Home page The Occident and American Jewish Advocate Jews in the Civil War Jews in the Wild West History of Palestine The Occident Virtual Library Shopping Mall of Zion AHAVA Hero Products 250x250

בס"ד

News Items.

 

St. Thomas.—About the middle of March last, as we learn from one of our correspondents, under date of April 2, the Rev. Moses N. Nathan, minister elect on the part of the congregation, arrived at St. Thomas, to assume the sacred functions to which he had been called by the popular vote, although up to our last accounts he had not been confirmed by the governor-general of the Danish islands. Mr. Nathan preached two sermons, and was to give a third, on the text of Jonah 1:9: “I am an Hebrew and fear the Lord,” &c. The Synagogue was filled on both occasions, and all were desirous to hear the next sermon.—From another source, under date of April 10, we are informed: “He has caused a species of regeneration; the Synagogue for the last three weeks has been crowded to excess, insomuch that a subscription is now going on to enlarge the Synagogue; about fifteen hundred dollars are already collected.” This result is highly gratifying, and it clearly proves that there is a better spirit reviving among our people, and that before long every congregation will strive to have an eloquent man settled among them, to instruct them in the way of the Lord. In the mean time, we trust that Mr. Nathan’s confirmation from the Danish government may be soon obtained, if it has not arrived before this; for, independently of the personal regard we have for Mr. N., he is far better calculated to serve an American congregation than any European gentleman who may just arrive, especially if he be not thoroughly acquainted with the Portuguese Minhag, the congregation of St. Thomas conforming thereto. It must not be forgotten that our communities are not rich enough to support both a minister and a preacher; and hence for some time to come the incumbent must be qualified to officiate in both capacities, which could not be the case in St. Thomas, should the preacher not be able to read the service.—We are also informed that Mr. N. immediately sat about reorganizing the choir which existed there under the last minister; and we trust that he will succeed in producing that harmony in the worship which is “the beauty of holiness.”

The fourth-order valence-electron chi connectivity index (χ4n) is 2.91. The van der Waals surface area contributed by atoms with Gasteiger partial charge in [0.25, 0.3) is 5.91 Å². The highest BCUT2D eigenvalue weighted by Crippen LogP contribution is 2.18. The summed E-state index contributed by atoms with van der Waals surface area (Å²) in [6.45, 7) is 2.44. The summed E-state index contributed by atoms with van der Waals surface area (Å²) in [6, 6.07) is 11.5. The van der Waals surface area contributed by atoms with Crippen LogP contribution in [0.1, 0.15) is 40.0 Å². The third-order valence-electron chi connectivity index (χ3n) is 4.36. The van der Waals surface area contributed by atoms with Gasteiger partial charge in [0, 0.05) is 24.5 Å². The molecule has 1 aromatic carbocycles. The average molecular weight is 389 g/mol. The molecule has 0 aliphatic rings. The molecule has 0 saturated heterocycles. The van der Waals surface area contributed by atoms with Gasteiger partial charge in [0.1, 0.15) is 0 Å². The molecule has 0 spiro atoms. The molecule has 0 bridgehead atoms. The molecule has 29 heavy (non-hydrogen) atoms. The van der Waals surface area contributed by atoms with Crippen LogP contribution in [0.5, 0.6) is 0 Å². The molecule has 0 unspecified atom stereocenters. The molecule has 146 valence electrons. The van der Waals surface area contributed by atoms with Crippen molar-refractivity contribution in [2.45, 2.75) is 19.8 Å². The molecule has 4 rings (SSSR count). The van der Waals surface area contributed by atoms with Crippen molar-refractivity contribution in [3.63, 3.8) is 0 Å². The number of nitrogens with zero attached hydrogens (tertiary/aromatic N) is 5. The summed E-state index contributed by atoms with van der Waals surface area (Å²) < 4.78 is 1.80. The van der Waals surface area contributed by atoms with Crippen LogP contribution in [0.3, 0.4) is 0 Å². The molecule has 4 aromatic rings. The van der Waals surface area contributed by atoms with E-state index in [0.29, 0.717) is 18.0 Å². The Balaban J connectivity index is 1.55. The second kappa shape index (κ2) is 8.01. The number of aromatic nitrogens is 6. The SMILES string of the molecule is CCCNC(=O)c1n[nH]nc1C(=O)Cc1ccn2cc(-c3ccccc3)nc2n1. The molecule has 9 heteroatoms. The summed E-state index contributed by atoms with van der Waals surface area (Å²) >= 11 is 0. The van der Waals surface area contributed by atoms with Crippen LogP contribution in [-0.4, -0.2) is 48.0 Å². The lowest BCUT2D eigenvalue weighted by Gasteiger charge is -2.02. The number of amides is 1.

Montego Bay, Jamaica.—The Synagogue in this place was lately consecrated by the Rev. B. C. Carillon, of Spanish Town. The congregation in this place is still without a minister.

Falmouth, Ja.—The Israelites of this place are discussing the propriety of forming themselves into a congregation; and we hope to be able to announce their having done so before long. This will be the second congregation organized in Jamaica within a year.

Mr. P. S. Jacobs, late of Charleston, S. C., has been elected Assistant Hazan of the Spanish Town congregation, from last March.

The Rev. Solomon Jacobs, the newly elected minister of the English and German Synagogue at Kingston, has thus far, as we learn, given entire satisfaction, both as reader and lecturer.—The school connected with that Synagogue has been confided to the Hazan, conjointly with Mr. Henry S. Jacobs, a young gentleman, a native of the island. As this is the latter’s first essay in public life, we hope to hear soon a good account of his proceedings. We are also informed that, though the school belongs to the German congregation, it is also open to the poor of the Portuguese community. We trust that this kindly spirit may always exist, to the advantage of all the Israelites of that place; and that the same example may speedily be followed by Israelites wherever settled.—A charity sermon, preached by the Rev. Mr. Jacobs, in aid of the directors of the above school, to enable them to clothe the children under their guardianship, produced the handsome sum of two hundred and fifty dollars.

Political State of the Jews.—The civil and political disabilities under which this persecuted people have hitherto existed, appear to have at length excited the attention of the continental nations of Europe. The following paragraphs, from English papers, evince a strong desire to meliorate their condition, and are in accordance with the spirit and temper of the age.